The two Glaswegians will be fighting for the vacant Commonwealth light-welterweight belt, which is a prestigious enough title, but this will be the 40th fight of Limond's career as well as the 40th anniversary of the St Andrew's Club itself. "I'm not going to lie," Limond said, "it doesn't get any easier."
He started boxing when he was six and has been a professional for 14 years, but there is no sign of his commitment waning. At 33, and with a career littered with promise and satisfaction, as well as the occasional high-profile defeat at the elite level, Limond has no need to seek redemption. What drives him on is the absence of disillusionment.
Doyle is six years younger, but has fought only 12 times and has not faced an opponent of Limond's calibre. He should be more sprightly, since Limond's years in the sport have been bruising, but experience is likely to be the deciding factor. Limond has faced Amir Khan in London, as well as Erik Morales in Mexico, so this occasion should hold little apprehension.
"It does get harder as you get older," Limond said. "But I've always trained at a good intensity. I've fought at the top level. I've not won them all, but I've been in there with the best and I've got a lot of experience. There are not really any big names on Eddie's card, except maybe Gary McArthur, so this is going to be a major step up for him. He is undefeated, so that's got me motivated. I want to bounce back from my last title fight defeat. To beat Eddie to the Commonwealth title would be the perfect answer to that."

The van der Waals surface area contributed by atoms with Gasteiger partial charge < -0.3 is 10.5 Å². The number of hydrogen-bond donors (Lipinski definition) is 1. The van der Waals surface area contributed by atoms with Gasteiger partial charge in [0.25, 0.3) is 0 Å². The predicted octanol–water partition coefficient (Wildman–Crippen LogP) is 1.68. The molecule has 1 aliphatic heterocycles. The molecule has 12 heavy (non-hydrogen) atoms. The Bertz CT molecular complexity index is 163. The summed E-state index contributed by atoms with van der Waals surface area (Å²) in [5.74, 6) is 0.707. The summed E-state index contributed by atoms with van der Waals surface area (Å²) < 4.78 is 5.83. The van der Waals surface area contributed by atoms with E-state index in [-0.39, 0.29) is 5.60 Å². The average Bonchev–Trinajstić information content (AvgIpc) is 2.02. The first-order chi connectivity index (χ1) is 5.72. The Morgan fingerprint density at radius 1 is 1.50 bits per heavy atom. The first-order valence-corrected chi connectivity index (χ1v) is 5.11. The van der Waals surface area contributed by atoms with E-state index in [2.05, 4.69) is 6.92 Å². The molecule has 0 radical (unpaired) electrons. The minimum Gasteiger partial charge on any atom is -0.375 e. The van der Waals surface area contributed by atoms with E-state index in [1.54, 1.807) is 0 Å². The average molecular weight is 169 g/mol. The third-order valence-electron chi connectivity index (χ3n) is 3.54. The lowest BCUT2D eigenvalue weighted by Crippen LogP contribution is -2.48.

Limond lost his British lightweight title challenge to Anthony Crolla at Ravenscraig in November 2011, but has since defeated William Warburton having stepped up in weight. The defeat to Crolla did not affect their long-standing friendship, and the Englishman even sparred with Limond during his preparations for the Doyle fight.
Under the tutelage of Peter Harrison, Limond believes he remains in good enough condition to challenge for domestic titles, and there are no thoughts of impending retirement. Boxing has become a way of life, and Limond is not yet ready to relinquish it, whatever the outcome of his contest with Doyle.
"I know every fight can be your last, I've know that from day one," Limond said. "But the only time I ever came close to thinking about chucking the fight game was when I wasn't getting any fights. I used to think, 'what am I doing this for, what's the point?'
"But I believe you're always learning, in every single fight you still pick something up. I won't take anything for granted just because I've got a lot more experience. I've trained hard, I'm fit, I feel as though I'm punching a lot faster. I feel strong. I'm looking forward to it."